This analysis can be applied to much anti-globalization sentiment, especially that revolving around “culture.” More and more there are reports of people inveighing against the intrusion of the outside world on the grounds that it destroys local culture, and in particular that it leads to the imposition of a banal American culture on an unwilling world. Leave aside that culture spreads only when for every seller there is a buyer, so that there is apparently a lot of call for whatever we are selling. Why would someone object to the intrusion of cultural forms from elsewhere? In saying this recall that in some circles in the West there is no more noble ideological cause then multiculturalism. While this is a phrase with a thousand meanings, one of its features is surely the idea that people should be exposed to the output of different cultures.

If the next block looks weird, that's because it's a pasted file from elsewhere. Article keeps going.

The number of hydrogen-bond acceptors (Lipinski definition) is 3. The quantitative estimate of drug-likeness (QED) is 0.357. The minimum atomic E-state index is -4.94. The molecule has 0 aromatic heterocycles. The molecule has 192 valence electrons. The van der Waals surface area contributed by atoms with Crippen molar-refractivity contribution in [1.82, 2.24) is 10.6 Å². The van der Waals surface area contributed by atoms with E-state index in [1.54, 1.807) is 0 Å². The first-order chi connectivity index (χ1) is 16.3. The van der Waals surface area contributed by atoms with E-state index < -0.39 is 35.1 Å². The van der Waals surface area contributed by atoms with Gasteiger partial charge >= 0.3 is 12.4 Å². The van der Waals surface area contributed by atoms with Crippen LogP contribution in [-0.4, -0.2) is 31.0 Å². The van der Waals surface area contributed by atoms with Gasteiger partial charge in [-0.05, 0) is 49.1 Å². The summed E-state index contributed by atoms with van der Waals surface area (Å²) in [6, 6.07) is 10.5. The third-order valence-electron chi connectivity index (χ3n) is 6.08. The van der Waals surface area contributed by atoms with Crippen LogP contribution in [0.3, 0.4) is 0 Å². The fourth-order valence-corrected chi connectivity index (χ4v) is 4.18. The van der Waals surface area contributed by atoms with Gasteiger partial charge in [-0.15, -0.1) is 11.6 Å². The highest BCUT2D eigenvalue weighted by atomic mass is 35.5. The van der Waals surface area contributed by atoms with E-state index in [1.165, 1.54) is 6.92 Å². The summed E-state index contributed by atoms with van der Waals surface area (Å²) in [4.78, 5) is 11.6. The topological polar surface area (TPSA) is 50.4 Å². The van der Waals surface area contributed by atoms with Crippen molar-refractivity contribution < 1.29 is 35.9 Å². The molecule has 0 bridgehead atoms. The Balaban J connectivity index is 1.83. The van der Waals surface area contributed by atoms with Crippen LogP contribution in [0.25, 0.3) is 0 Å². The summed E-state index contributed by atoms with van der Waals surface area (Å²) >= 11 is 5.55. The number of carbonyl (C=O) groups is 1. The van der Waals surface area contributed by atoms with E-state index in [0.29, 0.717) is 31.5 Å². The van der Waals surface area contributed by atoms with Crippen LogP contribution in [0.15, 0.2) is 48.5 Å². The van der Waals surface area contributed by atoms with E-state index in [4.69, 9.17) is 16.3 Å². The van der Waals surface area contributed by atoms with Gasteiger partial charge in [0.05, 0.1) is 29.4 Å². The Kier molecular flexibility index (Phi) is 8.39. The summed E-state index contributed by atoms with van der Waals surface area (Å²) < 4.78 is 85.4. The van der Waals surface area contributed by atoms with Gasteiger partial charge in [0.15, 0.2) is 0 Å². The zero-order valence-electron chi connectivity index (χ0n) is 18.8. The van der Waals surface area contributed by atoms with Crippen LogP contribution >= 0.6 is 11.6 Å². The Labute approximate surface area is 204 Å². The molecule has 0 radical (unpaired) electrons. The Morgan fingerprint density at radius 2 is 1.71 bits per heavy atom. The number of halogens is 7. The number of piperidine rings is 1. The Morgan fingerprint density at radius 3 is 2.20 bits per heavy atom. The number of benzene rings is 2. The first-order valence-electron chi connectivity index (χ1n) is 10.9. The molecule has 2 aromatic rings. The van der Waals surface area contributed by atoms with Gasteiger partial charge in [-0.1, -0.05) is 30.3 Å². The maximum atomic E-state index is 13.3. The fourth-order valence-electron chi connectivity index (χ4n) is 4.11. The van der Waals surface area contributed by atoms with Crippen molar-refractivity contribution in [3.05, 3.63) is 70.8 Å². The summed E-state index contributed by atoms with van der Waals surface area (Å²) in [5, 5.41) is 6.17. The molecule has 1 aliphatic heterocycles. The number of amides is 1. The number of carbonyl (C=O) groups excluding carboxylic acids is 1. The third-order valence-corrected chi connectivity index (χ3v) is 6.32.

But when people in non-Western societies show enthusiasm for Western cultural output, whether it be trivial – e.g., buying flowers and trinkets on Valentine’s Day - or substantial – e.g., consensual government – people are troubled. Opponents of cultural globalization are often afraid that a purer, more noble culture is under assault by one powered mainly by slick marketing rather than innate worth. No one from Africa or Asia or Mexico could possibly choose to shop at Wal-Mart, to watch a Hollywood action flick or to eat at McDonald’s once in awhile unless they were victims of a cultural invasion.